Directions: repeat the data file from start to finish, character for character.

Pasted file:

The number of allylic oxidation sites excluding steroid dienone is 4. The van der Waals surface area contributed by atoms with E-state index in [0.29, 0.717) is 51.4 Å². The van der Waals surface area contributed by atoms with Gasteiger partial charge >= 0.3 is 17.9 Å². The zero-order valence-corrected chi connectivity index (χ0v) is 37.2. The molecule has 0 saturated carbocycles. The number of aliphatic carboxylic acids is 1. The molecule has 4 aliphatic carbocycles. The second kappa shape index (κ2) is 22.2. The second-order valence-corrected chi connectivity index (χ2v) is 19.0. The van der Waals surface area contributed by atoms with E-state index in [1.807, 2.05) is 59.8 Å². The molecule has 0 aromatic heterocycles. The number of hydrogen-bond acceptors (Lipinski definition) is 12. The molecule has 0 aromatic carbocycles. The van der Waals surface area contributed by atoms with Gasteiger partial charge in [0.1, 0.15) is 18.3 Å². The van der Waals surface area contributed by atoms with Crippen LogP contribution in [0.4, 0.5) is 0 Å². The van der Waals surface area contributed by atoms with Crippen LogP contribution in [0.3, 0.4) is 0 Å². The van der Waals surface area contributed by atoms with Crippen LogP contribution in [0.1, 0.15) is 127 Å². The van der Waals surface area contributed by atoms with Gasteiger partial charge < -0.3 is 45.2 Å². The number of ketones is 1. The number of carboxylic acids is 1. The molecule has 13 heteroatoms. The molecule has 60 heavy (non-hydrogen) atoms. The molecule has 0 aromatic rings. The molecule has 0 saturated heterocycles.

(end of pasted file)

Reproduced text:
The number of allylic oxidation sites excluding steroid dienone is 4. The van der Waals surface area contributed by atoms with E-state index in [0.29, 0.717) is 51.4 Å². The van der Waals surface area contributed by atoms with Gasteiger partial charge >= 0.3 is 17.9 Å². The zero-order valence-corrected chi connectivity index (χ0v) is 37.2. The molecule has 0 saturated carbocycles. The number of aliphatic carboxylic acids is 1. The molecule has 4 aliphatic carbocycles. The second kappa shape index (κ2) is 22.2. The second-order valence-corrected chi connectivity index (χ2v) is 19.0. The van der Waals surface area contributed by atoms with E-state index in [1.807, 2.05) is 59.8 Å². The molecule has 0 aromatic heterocycles. The number of hydrogen-bond acceptors (Lipinski definition) is 12. The molecule has 0 aromatic carbocycles. The van der Waals surface area contributed by atoms with Gasteiger partial charge in [0.1, 0.15) is 18.3 Å². The van der Waals surface area contributed by atoms with Crippen LogP contribution in [0.4, 0.5) is 0 Å². The van der Waals surface area contributed by atoms with Crippen LogP contribution in [0.3, 0.4) is 0 Å². The van der Waals surface area contributed by atoms with Crippen LogP contribution in [0.1, 0.15) is 127 Å². The van der Waals surface area contributed by atoms with Gasteiger partial charge < -0.3 is 45.2 Å². The number of ketones is 1. The number of carboxylic acids is 1. The molecule has 13 heteroatoms. The molecule has 60 heavy (non-hydrogen) atoms. The molecule has 0 aromatic rings. The molecule has 0 saturated heterocycles.